Sustainability in Costa Rica - Study Abroad Program 2018
An agricultural, environmental, and community sustainability in Costa Rica class partnered with Purdue Extension to provide a unique experience to its students. This program was an "introduction" to international travel and study abroad for agriculture students who have not traveled aboard and who may be less likely to participate in traditional, longer-term study abroad programs. Dr. Marcos Fernandez, professor, Amy Jones, Plant Sciences, and Bryan Overstreet, Extension Educator, showcased agriculture in Costa Rica by touring organic pineapple, coffee, beef and cacao farms as well as a Dole banana plantation and nature preserves. Purdue students visited a local high school where students are learning about sustainable farming practices. Learning about agricultural practices in Costa Rica while also talking about the differences and similarities to U.S. agricultural practices gave the Purdue students some great ideas of different ways of tackling similar problems.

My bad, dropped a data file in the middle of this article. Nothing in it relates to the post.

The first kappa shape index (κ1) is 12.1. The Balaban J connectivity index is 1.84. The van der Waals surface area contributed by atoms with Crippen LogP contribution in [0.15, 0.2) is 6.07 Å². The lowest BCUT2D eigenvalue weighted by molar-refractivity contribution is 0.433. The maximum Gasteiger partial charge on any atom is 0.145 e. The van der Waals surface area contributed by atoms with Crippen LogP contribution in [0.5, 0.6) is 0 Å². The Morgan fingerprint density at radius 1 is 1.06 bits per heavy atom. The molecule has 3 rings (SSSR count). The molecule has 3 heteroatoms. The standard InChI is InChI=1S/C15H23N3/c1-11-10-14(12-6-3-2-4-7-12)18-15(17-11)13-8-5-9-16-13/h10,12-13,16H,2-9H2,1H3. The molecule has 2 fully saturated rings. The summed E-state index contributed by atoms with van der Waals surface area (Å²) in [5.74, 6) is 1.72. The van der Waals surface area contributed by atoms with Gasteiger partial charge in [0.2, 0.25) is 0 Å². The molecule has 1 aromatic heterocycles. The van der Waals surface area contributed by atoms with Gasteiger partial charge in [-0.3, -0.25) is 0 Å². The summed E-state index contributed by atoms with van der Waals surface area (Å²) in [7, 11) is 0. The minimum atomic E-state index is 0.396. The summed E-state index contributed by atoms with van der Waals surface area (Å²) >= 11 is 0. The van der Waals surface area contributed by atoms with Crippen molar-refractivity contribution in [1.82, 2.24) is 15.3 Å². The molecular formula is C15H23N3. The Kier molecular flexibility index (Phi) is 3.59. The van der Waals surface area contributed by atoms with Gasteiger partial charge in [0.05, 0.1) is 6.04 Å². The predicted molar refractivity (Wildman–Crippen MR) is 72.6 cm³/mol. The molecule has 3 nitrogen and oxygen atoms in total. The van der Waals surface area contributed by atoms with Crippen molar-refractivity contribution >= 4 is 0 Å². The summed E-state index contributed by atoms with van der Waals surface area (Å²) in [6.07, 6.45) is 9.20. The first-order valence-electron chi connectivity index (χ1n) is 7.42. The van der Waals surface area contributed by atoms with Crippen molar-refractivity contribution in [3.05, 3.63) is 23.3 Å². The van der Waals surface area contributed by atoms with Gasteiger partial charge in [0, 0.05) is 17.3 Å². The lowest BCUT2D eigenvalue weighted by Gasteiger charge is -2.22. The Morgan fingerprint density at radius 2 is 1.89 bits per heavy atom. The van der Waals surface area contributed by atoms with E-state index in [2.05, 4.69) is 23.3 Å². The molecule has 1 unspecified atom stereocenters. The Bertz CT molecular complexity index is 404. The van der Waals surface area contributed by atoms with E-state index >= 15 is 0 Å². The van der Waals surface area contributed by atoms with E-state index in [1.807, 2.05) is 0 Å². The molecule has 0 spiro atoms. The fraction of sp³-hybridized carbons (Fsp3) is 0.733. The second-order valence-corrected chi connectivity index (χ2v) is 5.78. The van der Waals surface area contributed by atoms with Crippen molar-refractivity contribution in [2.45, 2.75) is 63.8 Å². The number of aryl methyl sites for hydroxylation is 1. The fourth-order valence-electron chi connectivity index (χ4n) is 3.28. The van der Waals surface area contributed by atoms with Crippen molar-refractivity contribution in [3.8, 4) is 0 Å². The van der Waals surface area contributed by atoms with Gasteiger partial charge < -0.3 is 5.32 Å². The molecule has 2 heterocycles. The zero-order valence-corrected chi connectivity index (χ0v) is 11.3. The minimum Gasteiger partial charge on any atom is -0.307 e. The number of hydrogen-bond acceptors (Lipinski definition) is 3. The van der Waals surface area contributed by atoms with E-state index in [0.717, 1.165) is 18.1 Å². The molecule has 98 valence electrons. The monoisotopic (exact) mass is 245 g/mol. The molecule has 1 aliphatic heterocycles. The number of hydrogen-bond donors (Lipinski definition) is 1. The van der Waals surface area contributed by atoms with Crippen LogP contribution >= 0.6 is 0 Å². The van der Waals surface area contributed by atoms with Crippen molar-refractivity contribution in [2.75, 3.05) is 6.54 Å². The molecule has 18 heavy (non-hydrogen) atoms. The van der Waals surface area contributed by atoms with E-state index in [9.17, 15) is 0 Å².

The Extension Educator that participated in this program was Bryan Overstreet from Jasper County. For more information contact Dr. Marcos Fernandez (firstname.lastname@example.org), Amy Jones (email@example.com), or Amanda Dickson (firstname.lastname@example.org).
Gardens of England